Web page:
Even if this were addressed, the argument could be taken further. Grey scale line drawings would be improved by introducing colour. Colour drawings would be improved by labelled photographs. Labelled photographs would be improved by silent videos of the structures. Silent videos would be improved by videos with labels and a narrative. Ultimately this would be combined with the ability to rotate the structures through a software interface while accessing the narrative. The reason for this is that neuroanatomy is about 3 dimensional structures and relationships and while an elaborate language has developed to communicate relationships – one picture speaks a thousand words – and a video speaks ten thousand words. Ultimately the video would avoid any misunderstandings and help the audience to get close to the essence of nature. The neuroanatomical text evolves with technology to enhance the learning process.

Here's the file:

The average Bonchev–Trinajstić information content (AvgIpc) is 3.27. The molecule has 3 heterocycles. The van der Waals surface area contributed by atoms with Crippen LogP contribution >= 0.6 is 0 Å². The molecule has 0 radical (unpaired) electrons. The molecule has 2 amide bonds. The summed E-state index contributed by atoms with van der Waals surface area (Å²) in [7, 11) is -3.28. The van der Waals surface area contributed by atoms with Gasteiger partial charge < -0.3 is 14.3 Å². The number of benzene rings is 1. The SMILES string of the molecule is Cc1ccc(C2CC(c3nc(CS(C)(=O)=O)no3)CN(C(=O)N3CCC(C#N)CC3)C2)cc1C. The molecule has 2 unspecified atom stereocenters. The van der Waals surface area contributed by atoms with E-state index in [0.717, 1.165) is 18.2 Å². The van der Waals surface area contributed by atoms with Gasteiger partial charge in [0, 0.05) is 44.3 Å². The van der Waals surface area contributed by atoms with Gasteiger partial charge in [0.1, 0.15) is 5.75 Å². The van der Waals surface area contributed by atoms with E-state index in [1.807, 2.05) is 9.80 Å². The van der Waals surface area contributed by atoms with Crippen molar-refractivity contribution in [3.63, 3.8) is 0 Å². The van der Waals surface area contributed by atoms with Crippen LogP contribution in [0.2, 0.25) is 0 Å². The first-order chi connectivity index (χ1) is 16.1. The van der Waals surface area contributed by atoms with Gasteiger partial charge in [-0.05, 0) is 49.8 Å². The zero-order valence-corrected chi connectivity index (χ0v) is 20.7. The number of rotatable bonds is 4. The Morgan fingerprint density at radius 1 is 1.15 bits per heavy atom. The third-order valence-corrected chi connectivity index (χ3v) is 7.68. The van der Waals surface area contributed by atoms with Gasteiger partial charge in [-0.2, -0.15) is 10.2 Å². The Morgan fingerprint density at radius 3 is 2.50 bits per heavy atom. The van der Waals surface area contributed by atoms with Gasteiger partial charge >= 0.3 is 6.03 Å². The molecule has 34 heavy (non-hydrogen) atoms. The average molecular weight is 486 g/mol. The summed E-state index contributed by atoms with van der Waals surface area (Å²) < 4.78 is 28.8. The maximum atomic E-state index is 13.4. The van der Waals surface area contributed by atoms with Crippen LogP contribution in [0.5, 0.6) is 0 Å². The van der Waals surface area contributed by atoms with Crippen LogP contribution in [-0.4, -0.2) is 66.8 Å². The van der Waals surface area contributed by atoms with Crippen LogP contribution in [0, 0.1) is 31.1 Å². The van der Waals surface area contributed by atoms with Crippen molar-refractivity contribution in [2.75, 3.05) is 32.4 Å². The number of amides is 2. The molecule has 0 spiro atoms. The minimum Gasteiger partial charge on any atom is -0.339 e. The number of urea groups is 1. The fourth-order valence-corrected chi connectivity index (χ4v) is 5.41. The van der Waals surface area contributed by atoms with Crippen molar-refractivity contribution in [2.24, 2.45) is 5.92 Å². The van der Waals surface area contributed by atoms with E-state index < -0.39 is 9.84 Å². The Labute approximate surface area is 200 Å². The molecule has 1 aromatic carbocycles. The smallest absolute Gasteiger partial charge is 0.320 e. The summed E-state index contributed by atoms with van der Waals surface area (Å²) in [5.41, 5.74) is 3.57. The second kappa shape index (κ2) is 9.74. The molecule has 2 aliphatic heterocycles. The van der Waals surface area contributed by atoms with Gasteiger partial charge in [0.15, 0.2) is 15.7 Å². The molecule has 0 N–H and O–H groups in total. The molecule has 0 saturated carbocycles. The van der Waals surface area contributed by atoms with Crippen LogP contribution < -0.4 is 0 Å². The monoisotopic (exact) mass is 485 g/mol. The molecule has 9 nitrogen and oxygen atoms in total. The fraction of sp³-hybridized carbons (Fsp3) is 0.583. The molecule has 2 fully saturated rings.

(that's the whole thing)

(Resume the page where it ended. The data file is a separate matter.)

So is this text redundant? Has it been surpassed by a whole new generation of bright gleaming technologically enhanced neuroanatomy texts. It seems a pity for this to be the case. Mitchell would no doubt have influenced many doctors in training and the book is thus not just a collection of pages but part of a wider system of people. Part of the culture of that period. Also Mitchell’s lifetime experience of surgery and anatomy is bound up within the book and here too there are deeper aspects to the book. Can a lifetime of learning condensed into a single work be easily replaced by technological and technical advances? After all, the student is a person who learns best by experiencing, problem solving and insight rather than an empty vessel waiting to be filled with a river of technical information. Will Mitchell’s text cease to influence medical culture with each successive year that passes as its last edition fades further into history? Does such a book serve a specific function within its era or does it depend upon other factors as with Gray’s Anatomy? In any case, I’m not going to throw my copy of the book away. As it sits on the bookshelf, testimony to the life of an author dedicated to an understanding of the theory and application of neuroanatomy, I expect at some distant point I will develop a flash of insight into a value that this book contains which is absent from colourful and technically advanced contemporary texts.